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Retrospect

Central do Brasil Station began to be built 150 years ago

First, Canon Chaves blessed the three locomotives of the Imperial Steam Navigation and Railroad Company of Petropolis, in the then municipality of Estrela, nowadays Magé , in the state of Rio de Janeiro. Next, the imperial retinue embarked on the train for the 14.5- kilometer journey to the village of Fragoso, close to the foothills of the Petropolis mountain range.

To the astonishment of those present, the trip was completed in a little more than 20 minutes, at the then impressive speed of 36 km/h. This was the first train journey to have taken place in Brazil, on April 30, 1854, on the small railroad constructed by Irineu Evangelista de Souza, the ‘businessman of the Empire’ – the first public railroad with steam traction had been built in England, in 1825. It so happens that this railroad, the E.F. Mauá, brought few economic benefits, for not reaching the coffee-producing region in the Paraíba Valley, and its starting-point station did not reach the country’s capital. With the transport of cargoes done by mule trains, the government decided to construct a line to serve to the coffee growers in the hinterland and created the D. Pedro II Railroad Company in 1855.

The railroad was to have two branches: one to the settlement of Cachoeira, in São Paulo, and the other to Porto Novo do Cunha, in Minas Gerais. The works began 150 years ago, on June 1st of the same year. The terminal was to be at Prainha (Mauá square), where there was a wharf and deposits for freight. But the desirability of constructing the terminal station in Campo de Santana was soon recognized, by virtue of its proximity to the center of Rio. “The Central Station of the E.F. D. Pedro II, which after the Proclamation of the Republic became E.F. Central do Brasil, was the largest technological development of that period and the main factor for the movement of the country’s wealth of the time”, explains  Helio Suêvo Rodriguez, a railroad engineer from the State Transport Engineering and Logistics Company (Central), a researcher into the memory of Brazilian railroads, and the author of the recently published A formação das estradas de ferro no Rio de Janeiro – O resgate de sua memória [The formation of the railroads in Rio de Janeiro – The recovery of their memory (Memória do Trem, 192 pages). The church of Sant’Ana, from 1735, was demolished to make way for the first building, inaugurated in 1858. In the following decades, the building of the Central station underwent reforms and expansions. The present-day structure began to be erected in 1935, with a main body of seven stories, a tower with 28 floors, 134 meters in height, and train platforms.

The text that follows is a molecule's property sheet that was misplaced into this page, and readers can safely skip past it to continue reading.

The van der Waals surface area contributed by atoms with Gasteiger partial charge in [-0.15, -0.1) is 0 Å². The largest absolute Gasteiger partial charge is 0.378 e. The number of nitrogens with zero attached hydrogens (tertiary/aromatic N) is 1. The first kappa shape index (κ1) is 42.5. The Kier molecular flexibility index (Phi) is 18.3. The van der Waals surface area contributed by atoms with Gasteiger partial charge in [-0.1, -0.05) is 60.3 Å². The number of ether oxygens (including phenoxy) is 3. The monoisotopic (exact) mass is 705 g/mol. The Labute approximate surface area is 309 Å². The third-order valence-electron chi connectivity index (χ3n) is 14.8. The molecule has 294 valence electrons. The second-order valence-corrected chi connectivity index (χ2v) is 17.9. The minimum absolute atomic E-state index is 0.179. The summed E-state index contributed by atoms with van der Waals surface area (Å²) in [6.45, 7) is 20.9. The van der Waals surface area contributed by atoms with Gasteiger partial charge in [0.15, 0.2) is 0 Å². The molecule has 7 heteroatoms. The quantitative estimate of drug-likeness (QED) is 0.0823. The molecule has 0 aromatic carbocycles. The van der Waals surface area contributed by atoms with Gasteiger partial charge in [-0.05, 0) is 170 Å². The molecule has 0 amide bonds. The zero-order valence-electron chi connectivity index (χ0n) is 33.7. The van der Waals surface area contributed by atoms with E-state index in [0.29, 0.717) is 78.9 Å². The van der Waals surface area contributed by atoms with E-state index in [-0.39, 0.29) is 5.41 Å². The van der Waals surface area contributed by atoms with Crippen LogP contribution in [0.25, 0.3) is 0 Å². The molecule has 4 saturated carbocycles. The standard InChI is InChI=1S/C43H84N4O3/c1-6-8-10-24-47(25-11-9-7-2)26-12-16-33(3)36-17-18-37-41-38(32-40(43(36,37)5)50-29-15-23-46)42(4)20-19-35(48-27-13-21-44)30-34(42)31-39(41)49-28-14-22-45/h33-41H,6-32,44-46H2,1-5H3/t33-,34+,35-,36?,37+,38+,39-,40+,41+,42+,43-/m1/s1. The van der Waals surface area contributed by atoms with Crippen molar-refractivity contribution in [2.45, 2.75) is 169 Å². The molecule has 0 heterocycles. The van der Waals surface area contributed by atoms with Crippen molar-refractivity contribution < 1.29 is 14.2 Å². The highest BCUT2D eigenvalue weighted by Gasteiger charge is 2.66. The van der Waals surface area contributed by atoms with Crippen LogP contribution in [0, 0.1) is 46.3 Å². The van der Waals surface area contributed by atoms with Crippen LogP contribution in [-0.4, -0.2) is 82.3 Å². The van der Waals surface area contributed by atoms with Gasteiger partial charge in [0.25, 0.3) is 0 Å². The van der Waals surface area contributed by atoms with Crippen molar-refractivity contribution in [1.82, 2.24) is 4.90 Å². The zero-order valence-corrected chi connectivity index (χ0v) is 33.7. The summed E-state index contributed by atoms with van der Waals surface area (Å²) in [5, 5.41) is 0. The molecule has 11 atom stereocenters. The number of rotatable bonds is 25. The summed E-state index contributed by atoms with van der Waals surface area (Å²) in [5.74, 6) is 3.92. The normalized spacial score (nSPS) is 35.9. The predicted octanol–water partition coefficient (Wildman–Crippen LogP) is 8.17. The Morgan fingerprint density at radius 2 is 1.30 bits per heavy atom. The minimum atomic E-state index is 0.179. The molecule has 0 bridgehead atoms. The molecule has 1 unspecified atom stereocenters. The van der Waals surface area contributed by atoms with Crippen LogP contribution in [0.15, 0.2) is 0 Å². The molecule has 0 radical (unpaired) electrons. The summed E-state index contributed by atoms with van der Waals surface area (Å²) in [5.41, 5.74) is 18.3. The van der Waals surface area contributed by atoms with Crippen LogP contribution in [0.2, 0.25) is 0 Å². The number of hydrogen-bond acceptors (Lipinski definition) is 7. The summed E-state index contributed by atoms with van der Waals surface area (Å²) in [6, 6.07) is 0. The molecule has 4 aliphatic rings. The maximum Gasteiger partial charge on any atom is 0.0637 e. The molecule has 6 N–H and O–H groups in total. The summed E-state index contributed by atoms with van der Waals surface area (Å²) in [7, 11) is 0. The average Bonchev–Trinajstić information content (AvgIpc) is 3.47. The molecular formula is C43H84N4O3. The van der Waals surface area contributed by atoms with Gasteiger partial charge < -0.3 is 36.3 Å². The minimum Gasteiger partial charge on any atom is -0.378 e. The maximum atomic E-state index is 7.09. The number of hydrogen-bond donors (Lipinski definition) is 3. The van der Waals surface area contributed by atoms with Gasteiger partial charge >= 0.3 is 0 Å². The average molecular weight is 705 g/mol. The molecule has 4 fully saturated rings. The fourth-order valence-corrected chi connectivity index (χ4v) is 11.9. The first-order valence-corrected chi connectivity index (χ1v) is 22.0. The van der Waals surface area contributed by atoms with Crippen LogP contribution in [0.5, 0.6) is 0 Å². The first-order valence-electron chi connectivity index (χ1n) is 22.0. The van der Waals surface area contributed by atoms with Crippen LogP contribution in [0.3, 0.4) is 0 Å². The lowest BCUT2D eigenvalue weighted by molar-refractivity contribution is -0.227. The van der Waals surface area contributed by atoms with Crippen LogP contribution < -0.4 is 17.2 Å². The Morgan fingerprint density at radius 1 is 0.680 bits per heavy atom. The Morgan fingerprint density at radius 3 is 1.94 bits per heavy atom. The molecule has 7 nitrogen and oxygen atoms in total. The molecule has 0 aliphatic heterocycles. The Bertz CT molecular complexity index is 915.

The clock, with four faces, is second only to London’s Big Ben in size. Surrounding it, bus and subway terminals integrated with the railroad were created. The place is one of the busiest in Brazil – every day, some 600 thousand from the capital of Rio state itself, from the suburbs of Rio, and from all over the country. The habit of calling the railroad Central did not change after the creation of the Rede Ferroviária Federal SA (Federal Railroad System Inc.), in 1957. “Going to the Central station, riding on the trains of the Central, or working for the Central are expressions that belong to the Rio’s citizens’ collective and affective subconscious”, says Rodriguez.

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